The physical, emotional and cognitive changes caused by a stroke can affect every part of a person’s life. They can impact on their important relationships. They can prevent them from working. They can inhibit their social life.

These impacts also have a knock on effect. For example, losing your job can affect your finances, the way you feel about yourself and can put a strain on relationships.

This chapter explores how important it is that we recognise these wider impacts of stroke, and that the right support is provided.

Read or download chapter 2 – The wider impacts of stroke:

How we can help

  • We offer hands on support to stroke survivors and their loved ones. In many places, our teams visit stroke survivors and their family members in hospital and at home.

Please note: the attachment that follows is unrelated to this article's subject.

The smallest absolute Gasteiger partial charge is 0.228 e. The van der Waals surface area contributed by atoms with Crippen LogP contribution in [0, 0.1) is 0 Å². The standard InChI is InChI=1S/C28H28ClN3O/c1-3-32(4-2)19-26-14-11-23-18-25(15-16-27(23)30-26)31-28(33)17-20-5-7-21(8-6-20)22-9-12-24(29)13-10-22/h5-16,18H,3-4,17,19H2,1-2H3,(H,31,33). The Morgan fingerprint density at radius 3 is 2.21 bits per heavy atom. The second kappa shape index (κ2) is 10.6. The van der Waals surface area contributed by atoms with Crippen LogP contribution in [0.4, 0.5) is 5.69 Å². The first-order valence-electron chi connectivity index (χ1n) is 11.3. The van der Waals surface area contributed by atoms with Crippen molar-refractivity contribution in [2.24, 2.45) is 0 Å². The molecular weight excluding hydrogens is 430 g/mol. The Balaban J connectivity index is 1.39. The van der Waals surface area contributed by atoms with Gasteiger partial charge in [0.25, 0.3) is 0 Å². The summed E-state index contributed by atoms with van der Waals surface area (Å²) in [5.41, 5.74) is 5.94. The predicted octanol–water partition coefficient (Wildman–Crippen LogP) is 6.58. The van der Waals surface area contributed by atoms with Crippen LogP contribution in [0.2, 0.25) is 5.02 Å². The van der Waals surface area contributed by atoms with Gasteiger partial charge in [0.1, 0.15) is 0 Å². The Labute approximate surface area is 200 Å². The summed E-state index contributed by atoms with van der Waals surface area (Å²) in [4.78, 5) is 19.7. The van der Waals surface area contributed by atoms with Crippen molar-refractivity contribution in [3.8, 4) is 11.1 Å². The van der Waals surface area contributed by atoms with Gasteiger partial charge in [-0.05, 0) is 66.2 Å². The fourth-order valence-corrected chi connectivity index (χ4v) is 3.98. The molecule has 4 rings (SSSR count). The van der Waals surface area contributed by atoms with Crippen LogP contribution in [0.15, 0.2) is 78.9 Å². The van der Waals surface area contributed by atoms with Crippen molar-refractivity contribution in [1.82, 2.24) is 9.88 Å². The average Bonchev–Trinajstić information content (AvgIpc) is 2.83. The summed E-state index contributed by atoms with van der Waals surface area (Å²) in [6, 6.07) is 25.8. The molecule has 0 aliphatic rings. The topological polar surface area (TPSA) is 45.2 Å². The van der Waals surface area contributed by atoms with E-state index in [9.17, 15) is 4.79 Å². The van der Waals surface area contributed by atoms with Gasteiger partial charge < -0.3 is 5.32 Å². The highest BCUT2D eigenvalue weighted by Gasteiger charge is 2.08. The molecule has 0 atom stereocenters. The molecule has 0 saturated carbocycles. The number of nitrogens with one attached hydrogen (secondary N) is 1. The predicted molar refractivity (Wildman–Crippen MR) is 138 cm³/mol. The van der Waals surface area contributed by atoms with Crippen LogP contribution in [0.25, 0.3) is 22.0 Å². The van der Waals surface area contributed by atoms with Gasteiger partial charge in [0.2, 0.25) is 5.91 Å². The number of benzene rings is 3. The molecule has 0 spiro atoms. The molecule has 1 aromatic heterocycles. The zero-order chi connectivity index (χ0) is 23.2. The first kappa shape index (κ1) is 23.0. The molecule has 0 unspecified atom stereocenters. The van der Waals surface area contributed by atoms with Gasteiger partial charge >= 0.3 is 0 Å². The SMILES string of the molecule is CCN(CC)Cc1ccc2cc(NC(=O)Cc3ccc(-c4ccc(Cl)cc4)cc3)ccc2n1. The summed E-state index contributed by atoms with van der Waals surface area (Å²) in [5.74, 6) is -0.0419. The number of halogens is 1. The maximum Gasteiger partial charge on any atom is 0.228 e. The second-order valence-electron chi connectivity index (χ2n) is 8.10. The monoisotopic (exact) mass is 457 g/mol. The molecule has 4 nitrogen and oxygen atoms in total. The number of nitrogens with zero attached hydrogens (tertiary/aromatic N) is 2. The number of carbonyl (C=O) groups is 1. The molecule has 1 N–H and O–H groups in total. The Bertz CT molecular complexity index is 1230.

• We listen and support people affected by stroke through our helpline (0303 30333 100) and website, including family and friends.
  • Our online community, accessed through My Stroke Guide, and our many stroke clubs and groups bring people together. These groups offer social support, promote independence and reduce the risk of isolation. Most groups offer activities, such as art and exercise sessions, as well as outings.
  • We provide information for employers to help them understand stroke better. We also have information for stroke survivors on returning to work, changing career, retirement and volunteering.
  • We support stroke survivors to understand the financial support they may be entitled to.
  • We offer means-tested grants to support recovery. For example, these can contribute towards respite breaks, tablets to help with communication or gym memberships.

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